You know what I love? Drinking a whole bunch of beer all at once. I mean, I know beer geeks like to go on and on about sitting back and taking your time with a beer. “Sip the beer conservatively, letting it warm up and blossom in your glass like a fine port wine blah blah blah”. I’m a busy guy. Sometimes I want to take a couple of beers to the dome before driving my kids to their soccer game. (Just kidding. About having kids, that is.) But man, with all this Kraft Macaroni Beer or whatever it’s called being 7% and up, it’s tough to pound a six pack without falling on your donkey. Luckily, there’s the wonderful world of session beers, and my personal favorite is the Berliner Weisse. That’s why I usually grab a Berliner when I need to fill up my styrofoam Big Gulp and hit the road. (I’m kidding. Don’t drink and drive).
What the hell is a Berliner Weiss?
Berliners are little guys, usually around 3% ABV. They are are dry, tart, and refreshing. Sometimes, American brewers will get all fancy and make their “Imperial” Berliners upwards of 6%, but technically speaking they shouldn’t be anywhere near that high. Usually consisting of pilsner malt and wheat, the beer has no hop character whatsoever. In fact, sometimes hops aren’t added at all. The beer can be brewed a few different ways, but the most common is a no-boil and a little to no hop mashing process. The tartness comes from the wonderful bacteria Lactobacillus, which is the same stuff found in yogurt that gives it the twang. Occasionally Berliners will have Brettanomyces, a “wild” yeast that produces flavors that craft beer aficionados will refer to as “funky”. Don’t let that dissuade you, though, because even though Berliners feature bacteria and wild yeast, they usually taste quite clean. They are very approachable and kind of like the training wheels of sour beers.
The History of Berliners
You may have guessed that this beer comes from Berlin, Germany. It dates back to the 16th century, and was at one time the most popular alcoholic beverage in Berlin. There is a popular story that in 1809, Napoleon’s troops dubbed this beer the “Champagne of the North”. In recent years, the style has lost its market share and it is difficult to find examples outside of Berlin. In Germany, the beer is almost never served by itself but rather with fruit syrup, raspberry and Woodruff being the most common. While unblended Berliners are fairly common in the United States, you may get a strange look if you order this beer in Germany without the syrup addition. Americans are so cray-cray.
Unfortunately, there aren’t a whole lot of Berliners floating around compared to more popular styles like IPAs. Luckily, the ones that are available are pretty delicious. Hands down, my favorite is Professor Fritz 1809. This is pretty much the quintessential Berliner Weiss available around here (even though it’s a bit high at around 5% ABV). In my experience, there is some slight bottle variation; some are a bit more sour than others, but they are always fantastic. Another fine example is The Bruery’s Hottenroth, which features both Lactobacillus and Brettanomyces. As with all of The Bruery’s bottled beers, this one comes in a 750ml bottle so it’s perfect for sharing with a few friends. Though there is some debate as to whether or not it’s a true Berliner Weisse, Bell’s Oarsman Ale is a wonderful little beer that is very refreshing. They use a sour mash to produce the tartness, and I usually have a bottle or two in the fridge at all times. Want something a little fruitier? Dogfish Head’s Festina Peche is fermented with peaches, something that isn’t exactly traditional but gives some wonderful sweetness to balance the tartness.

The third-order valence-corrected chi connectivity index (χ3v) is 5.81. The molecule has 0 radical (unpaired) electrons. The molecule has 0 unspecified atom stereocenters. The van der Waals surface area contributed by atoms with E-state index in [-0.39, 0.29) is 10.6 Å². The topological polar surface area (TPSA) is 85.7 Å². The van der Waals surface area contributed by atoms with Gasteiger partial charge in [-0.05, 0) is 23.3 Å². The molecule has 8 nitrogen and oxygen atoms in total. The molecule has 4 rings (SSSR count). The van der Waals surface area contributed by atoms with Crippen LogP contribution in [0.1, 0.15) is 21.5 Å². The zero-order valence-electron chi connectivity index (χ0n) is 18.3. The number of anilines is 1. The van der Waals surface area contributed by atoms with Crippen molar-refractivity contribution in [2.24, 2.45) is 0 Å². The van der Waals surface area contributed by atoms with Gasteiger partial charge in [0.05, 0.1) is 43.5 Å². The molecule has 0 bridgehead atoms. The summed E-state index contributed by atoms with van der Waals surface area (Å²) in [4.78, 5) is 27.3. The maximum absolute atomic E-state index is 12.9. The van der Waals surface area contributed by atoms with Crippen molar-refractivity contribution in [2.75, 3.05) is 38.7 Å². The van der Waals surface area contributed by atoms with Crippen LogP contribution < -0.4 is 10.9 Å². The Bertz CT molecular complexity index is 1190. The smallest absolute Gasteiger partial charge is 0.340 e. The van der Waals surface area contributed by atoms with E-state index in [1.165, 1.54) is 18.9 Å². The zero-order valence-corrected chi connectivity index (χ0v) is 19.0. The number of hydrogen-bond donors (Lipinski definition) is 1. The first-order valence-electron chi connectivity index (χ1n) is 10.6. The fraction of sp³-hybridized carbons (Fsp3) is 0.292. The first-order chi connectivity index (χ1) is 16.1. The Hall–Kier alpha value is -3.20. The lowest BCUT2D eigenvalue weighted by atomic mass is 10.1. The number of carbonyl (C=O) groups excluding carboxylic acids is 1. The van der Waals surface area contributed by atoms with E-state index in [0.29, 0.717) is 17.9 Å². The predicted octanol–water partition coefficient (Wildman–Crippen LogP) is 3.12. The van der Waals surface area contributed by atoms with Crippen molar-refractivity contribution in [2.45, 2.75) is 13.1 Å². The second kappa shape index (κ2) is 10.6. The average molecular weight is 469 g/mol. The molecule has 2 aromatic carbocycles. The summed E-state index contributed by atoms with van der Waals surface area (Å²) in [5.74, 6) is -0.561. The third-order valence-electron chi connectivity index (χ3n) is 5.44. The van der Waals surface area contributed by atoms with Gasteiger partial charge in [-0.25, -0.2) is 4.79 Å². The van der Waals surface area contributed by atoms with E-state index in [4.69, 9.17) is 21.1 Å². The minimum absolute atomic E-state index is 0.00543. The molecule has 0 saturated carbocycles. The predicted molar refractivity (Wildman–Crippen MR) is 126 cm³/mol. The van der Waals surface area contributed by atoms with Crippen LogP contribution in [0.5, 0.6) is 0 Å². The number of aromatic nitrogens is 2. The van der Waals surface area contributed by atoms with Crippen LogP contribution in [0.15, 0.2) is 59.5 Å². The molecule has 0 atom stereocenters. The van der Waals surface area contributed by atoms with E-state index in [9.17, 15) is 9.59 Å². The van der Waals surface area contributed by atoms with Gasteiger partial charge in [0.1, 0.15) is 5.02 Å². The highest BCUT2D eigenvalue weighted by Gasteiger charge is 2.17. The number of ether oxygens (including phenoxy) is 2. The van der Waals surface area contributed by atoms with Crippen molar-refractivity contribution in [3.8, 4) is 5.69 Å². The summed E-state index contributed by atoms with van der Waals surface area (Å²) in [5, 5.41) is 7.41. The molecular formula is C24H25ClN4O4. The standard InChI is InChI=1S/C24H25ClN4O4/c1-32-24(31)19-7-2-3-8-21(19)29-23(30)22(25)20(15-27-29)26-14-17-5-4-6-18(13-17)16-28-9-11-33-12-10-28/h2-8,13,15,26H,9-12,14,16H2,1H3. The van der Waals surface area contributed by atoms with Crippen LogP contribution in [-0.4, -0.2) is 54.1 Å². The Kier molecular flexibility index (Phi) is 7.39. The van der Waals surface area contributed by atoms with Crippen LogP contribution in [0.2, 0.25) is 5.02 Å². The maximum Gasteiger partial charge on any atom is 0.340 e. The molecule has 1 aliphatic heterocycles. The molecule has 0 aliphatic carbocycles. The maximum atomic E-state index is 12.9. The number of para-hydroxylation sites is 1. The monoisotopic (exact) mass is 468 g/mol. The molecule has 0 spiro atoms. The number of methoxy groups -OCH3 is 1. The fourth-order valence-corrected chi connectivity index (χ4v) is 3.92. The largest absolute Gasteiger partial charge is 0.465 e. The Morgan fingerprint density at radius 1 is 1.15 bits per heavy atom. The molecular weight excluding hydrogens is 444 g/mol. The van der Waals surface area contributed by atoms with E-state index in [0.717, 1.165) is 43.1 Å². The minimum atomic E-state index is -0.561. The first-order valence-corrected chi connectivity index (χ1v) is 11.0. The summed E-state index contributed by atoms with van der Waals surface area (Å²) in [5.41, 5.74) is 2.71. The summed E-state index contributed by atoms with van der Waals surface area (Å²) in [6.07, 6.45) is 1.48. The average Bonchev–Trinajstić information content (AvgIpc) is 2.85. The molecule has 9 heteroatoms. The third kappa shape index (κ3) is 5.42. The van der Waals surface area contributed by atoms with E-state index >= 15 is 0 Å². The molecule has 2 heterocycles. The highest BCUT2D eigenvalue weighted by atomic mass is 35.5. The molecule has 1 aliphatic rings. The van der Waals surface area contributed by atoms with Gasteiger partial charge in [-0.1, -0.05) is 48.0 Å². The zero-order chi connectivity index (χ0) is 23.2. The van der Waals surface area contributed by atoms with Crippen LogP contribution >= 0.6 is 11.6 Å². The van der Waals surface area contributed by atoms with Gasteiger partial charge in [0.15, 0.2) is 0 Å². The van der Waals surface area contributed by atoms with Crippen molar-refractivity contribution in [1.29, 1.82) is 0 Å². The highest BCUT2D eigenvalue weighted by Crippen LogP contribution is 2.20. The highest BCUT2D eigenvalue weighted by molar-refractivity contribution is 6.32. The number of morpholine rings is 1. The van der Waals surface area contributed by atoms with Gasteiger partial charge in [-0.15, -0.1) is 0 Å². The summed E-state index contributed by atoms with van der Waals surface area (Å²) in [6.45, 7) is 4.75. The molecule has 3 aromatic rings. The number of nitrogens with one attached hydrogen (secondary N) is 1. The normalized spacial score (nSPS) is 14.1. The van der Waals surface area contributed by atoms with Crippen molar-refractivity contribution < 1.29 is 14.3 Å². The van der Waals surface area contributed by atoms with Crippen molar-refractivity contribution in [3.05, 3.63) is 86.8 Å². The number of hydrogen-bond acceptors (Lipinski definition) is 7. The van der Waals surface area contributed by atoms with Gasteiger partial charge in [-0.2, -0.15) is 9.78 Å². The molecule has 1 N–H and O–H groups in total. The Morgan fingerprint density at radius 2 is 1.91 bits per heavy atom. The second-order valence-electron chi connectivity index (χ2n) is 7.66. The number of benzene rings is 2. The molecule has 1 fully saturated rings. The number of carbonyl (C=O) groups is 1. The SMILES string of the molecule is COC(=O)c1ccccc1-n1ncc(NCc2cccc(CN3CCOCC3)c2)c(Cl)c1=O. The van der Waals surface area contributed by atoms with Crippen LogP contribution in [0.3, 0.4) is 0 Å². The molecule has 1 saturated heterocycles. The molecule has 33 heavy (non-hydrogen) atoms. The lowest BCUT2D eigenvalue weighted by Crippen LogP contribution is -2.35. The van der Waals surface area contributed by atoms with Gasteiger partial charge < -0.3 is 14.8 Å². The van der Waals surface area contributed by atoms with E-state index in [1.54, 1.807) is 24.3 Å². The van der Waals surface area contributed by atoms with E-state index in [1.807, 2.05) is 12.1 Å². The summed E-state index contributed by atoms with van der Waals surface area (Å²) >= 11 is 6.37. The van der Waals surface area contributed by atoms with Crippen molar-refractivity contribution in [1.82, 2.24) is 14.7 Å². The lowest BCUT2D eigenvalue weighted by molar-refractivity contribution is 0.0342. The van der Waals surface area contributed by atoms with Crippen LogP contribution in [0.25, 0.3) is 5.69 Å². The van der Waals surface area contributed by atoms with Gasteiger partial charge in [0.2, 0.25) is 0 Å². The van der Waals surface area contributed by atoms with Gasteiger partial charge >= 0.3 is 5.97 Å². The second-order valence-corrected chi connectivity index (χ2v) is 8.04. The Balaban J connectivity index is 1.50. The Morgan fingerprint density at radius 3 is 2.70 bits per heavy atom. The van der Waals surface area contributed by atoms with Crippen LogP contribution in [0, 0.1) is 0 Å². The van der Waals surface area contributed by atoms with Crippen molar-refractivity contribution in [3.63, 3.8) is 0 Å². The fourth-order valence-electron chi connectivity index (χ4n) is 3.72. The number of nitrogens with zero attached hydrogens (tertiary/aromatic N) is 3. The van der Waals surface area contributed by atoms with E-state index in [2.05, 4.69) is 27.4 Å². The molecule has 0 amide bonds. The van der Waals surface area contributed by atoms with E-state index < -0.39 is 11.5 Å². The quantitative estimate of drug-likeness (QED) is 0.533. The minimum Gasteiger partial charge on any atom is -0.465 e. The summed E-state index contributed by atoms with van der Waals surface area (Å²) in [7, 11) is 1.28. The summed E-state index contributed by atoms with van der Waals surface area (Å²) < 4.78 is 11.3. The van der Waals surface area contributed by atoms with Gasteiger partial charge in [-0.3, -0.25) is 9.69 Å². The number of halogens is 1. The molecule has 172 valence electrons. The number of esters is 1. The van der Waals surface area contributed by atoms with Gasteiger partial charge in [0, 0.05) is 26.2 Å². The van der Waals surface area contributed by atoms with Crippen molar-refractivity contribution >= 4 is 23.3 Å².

Brewing a Berliner
Unlike pretty much any other sour beer, Berliner Weisse beers are fairly simple to brew and don’t take nearly as long. There are a lot of different techniques that brewers use to create the tart, lemony flavor. Some brewers use a sour mash, which is literally letting the grains partially ferment before adding any yeast. Malted grain is naturally covered in Lactobacillus, so letting the beer sit at around 120 degrees Fahrenheit for a day or two will produce sourness. Then, the brewer can sparge, heat the wort, cool it down, and add ale yeast like any other beer. Another technique is to add the Lacto to the wort before adding any ale yeast. This is the method I have done in the past and I’ve had good results. Giving the Lacto a day or two head start will ensure that there is enough sugar for the bacteria to eat rather than the ale yeast dominating. A third technique is to add the Lacto and ale yeast all at once, though sometimes the ale yeast will ferment the beer out before the bacteria has a chance to consume the sugar and produce acidity. Whatever method you use, you want to keep it warm (around 110-120 degrees) and make sure you don’t add very many hops to the beer as Lactobacillus won’t work in a hoppy environment. Keep your bacteria happy, not hoppy.
So there you have it. Berliner Weisse beers are the nectar of the gods. Very few beers are as both satisfying and refreshing at the same time. Sour beers aren’t everyone’s cup of tea, but Berliners are pretty easy-going. I like to think of them as the alcoholic’s alternative to lemonade. Next time you cut the grass, consider reaching for a Berliner Weisse to cool off.